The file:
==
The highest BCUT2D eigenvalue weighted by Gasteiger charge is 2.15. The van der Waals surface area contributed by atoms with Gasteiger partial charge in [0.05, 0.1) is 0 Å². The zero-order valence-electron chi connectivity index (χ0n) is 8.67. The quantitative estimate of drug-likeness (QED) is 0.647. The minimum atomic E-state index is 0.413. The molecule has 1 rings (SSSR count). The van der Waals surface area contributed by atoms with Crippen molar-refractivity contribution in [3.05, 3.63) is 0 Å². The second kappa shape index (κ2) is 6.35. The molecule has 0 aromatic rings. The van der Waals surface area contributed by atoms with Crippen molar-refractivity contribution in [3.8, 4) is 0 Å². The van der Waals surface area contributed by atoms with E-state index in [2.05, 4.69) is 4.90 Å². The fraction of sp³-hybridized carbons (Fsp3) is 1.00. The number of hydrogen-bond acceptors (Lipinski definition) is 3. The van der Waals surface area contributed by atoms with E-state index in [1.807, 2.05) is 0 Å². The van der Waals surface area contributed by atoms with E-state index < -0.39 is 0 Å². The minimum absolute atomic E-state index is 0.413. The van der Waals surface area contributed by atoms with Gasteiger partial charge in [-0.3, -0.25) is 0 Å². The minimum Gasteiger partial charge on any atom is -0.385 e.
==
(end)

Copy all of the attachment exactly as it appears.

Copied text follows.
The highest BCUT2D eigenvalue weighted by Gasteiger charge is 2.15. The van der Waals surface area contributed by atoms with Gasteiger partial charge in [0.05, 0.1) is 0 Å². The zero-order valence-electron chi connectivity index (χ0n) is 8.67. The quantitative estimate of drug-likeness (QED) is 0.647. The minimum atomic E-state index is 0.413. The molecule has 1 rings (SSSR count). The van der Waals surface area contributed by atoms with Crippen molar-refractivity contribution in [3.05, 3.63) is 0 Å². The second kappa shape index (κ2) is 6.35. The molecule has 0 aromatic rings. The van der Waals surface area contributed by atoms with Crippen molar-refractivity contribution in [3.8, 4) is 0 Å². The van der Waals surface area contributed by atoms with E-state index in [2.05, 4.69) is 4.90 Å². The fraction of sp³-hybridized carbons (Fsp3) is 1.00. The number of hydrogen-bond acceptors (Lipinski definition) is 3. The van der Waals surface area contributed by atoms with E-state index in [1.807, 2.05) is 0 Å². The van der Waals surface area contributed by atoms with E-state index < -0.39 is 0 Å². The minimum absolute atomic E-state index is 0.413. The van der Waals surface area contributed by atoms with Gasteiger partial charge in [-0.3, -0.25) is 0 Å². The minimum Gasteiger partial charge on any atom is -0.385 e.